How to Perform a t-test with Unequal Sample Sizes


One question students often have in statistics is:

Is it possible to perform a t-test when the sample sizes of each group are not equal?

The short answer:

Yes, you can perform a t-test when the sample sizes are not equal. Equal sample sizes is not one of the assumptions made in a t-test.

The real issues arise when the two samples do not have equal variances, which is one of the assumptions made in a t-test.

When this occurs, it’s recommended that you use Welch’s t-test instead, which does not make the assumption of equal variances.

The following examples demonstrate how to perform t-tests with unequal sample sizes when the variances are equal and when they’re not equal.

Example 1: Unequal Sample Sizes and Equal Variances

Suppose we administer two programs designed to help students score higher on some exam.

The results are as follows:

Program 1:

  • n (sample size): 500
  • x (sample mean): 80
  • s (sample standard deviation): 5

Program 2:

  • n (sample size): 20
  • x (sample mean): 85
  • s (sample standard deviation): 5

The following code shows how to create a boxplot in R to visualize the distribution of exam scores for each program:

#make this example reproducible
set.seed(1)

#create vectors to hold exam scores
program1 <- rnorm(500, mean=80, sd=5)
program2 <- rnorm(20, mean=85, sd=5)

#create boxplots to visualize distribution of exam scores
boxplot(program1, program2, names=c("Program 1","Program 2"))

The mean exam score for Program 2 appears to be higher, but the variance of exam scores between the two programs is roughly equal. 

The following code shows how to perform an independent samples t-test along with a Welch’s t-test:

#perform independent samples t-test
t.test(program1, program2, var.equal=TRUE)

	Two Sample t-test

data:  program1 and program2
t = -3.3348, df = 518, p-value = 0.0009148
alternative hypothesis: true difference in means is not equal to 0
95 percent confidence interval:
 -6.111504 -1.580245
sample estimates:
mean of x mean of y 
 80.11322  83.95910

#perform Welch's two sample t-test
t.test(program1, program2, var.equal=FALSE)

	Welch Two Sample t-test

data:  program1 and program2
t = -3.3735, df = 20.589, p-value = 0.00293
alternative hypothesis: true difference in means is not equal to 0
95 percent confidence interval:
 -6.219551 -1.472199
sample estimates:
mean of x mean of y 
 80.11322  83.95910 

The independent samples t-test returns a p-value of .0009 and Welch’s t-test returns a p-value of .0029.

Since the p-value of each test is less than .05, we would reject the null hypothesis in each test and conclude that there is a statistically significant difference in mean exam scores between the two programs.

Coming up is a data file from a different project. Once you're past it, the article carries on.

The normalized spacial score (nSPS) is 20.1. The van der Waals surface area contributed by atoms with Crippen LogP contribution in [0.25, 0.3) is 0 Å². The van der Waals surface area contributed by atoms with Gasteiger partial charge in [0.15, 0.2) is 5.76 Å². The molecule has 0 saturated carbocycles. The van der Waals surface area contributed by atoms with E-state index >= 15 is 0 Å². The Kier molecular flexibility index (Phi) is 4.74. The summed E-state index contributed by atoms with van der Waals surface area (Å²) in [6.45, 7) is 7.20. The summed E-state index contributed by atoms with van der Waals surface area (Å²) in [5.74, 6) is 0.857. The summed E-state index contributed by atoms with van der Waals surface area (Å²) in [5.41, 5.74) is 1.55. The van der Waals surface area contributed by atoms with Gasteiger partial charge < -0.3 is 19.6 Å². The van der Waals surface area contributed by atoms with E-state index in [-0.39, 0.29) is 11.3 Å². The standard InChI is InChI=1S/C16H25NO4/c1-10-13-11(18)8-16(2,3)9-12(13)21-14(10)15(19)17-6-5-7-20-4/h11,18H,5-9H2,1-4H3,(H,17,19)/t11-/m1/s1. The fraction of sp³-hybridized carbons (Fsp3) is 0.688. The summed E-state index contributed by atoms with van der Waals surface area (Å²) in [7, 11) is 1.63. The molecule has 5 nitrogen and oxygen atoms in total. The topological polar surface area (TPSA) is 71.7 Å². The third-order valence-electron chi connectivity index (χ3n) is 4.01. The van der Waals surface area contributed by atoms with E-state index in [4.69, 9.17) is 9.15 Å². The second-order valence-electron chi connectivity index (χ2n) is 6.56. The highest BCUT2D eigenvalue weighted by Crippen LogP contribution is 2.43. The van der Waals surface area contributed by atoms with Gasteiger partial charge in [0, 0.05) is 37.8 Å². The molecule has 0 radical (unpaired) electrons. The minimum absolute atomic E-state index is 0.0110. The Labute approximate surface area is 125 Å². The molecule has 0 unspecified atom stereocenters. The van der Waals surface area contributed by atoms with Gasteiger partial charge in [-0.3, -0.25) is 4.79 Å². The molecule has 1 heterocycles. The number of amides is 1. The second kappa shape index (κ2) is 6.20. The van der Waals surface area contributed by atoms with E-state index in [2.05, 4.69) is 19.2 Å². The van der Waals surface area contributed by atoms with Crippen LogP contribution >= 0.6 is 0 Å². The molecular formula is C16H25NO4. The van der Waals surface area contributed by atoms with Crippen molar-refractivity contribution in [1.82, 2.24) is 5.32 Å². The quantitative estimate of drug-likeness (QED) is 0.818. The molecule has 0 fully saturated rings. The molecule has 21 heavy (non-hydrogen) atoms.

Even though the sample sizes are unequal, the independent samples t-test and Welch’s t-test both return similar results since the two samples had equal variances.

Example 2: Unequal Sample Sizes and Unequal Variances

Suppose we administer two programs designed to help students score higher on some exam.

The results are as follows:

Program 1:

  • n (sample size): 500
  • x (sample mean): 80
  • s (sample standard deviation): 25

Program 2:

  • n (sample size): 20
  • x (sample mean): 85
  • s (sample standard deviation): 5

The following code shows how to create a boxplot in R to visualize the distribution of exam scores for each program:

#make this example reproducible
set.seed(1)

#create vectors to hold exam scores
program1 <- rnorm(500, mean=80, sd=25)
program2 <- rnorm(20, mean=85, sd=5)

#create boxplots to visualize distribution of exam scores
boxplot(program1, program2, names=c("Program 1","Program 2"))

The mean exam score for Program 2 appears to be higher, but the variance of exam scores for Program 1 is much higher than Program 2.

The following code shows how to perform an independent samples t-test along with a Welch’s t-test:

#perform independent samples t-test
t.test(program1, program2, var.equal=TRUE)

	Two Sample t-test

data:  program1 and program2
t = -0.5988, df = 518, p-value = 0.5496
alternative hypothesis: true difference in means is not equal to 0
95 percent confidence interval:
 -14.52474   7.73875
sample estimates:
mean of x mean of y 
  80.5661   83.9591

#perform Welch's two sample t-test
t.test(program1, program2, var.equal=FALSE)

	Welch Two Sample t-test

data:  program1 and program2
t = -2.1338, df = 74.934, p-value = 0.03613
alternative hypothesis: true difference in means is not equal to 0
95 percent confidence interval:
 -6.560690 -0.225296
sample estimates:
mean of x mean of y 
  80.5661   83.9591 

The independent samples t-test returns a p-value of .5496 and Welch’s t-test returns a p-value of .0361.

The independent samples t-test is not able to detect a difference in mean exam scores, but the Welch’s t-test is able to detect a statistically significant difference.

Since the two samples had unequal variances, only Welch’s t-test was able to detect the statistically significant difference in mean exam scores since this test does not make the assumption of equal variances between samples.

Additional Resources

The following tutorials provide additional information about t-tests:

Introduction to the One Sample t-test
Introduction to the Two Sample t-test
Introduction to the Paired Samples t-test

Leave a Reply

Your email address will not be published.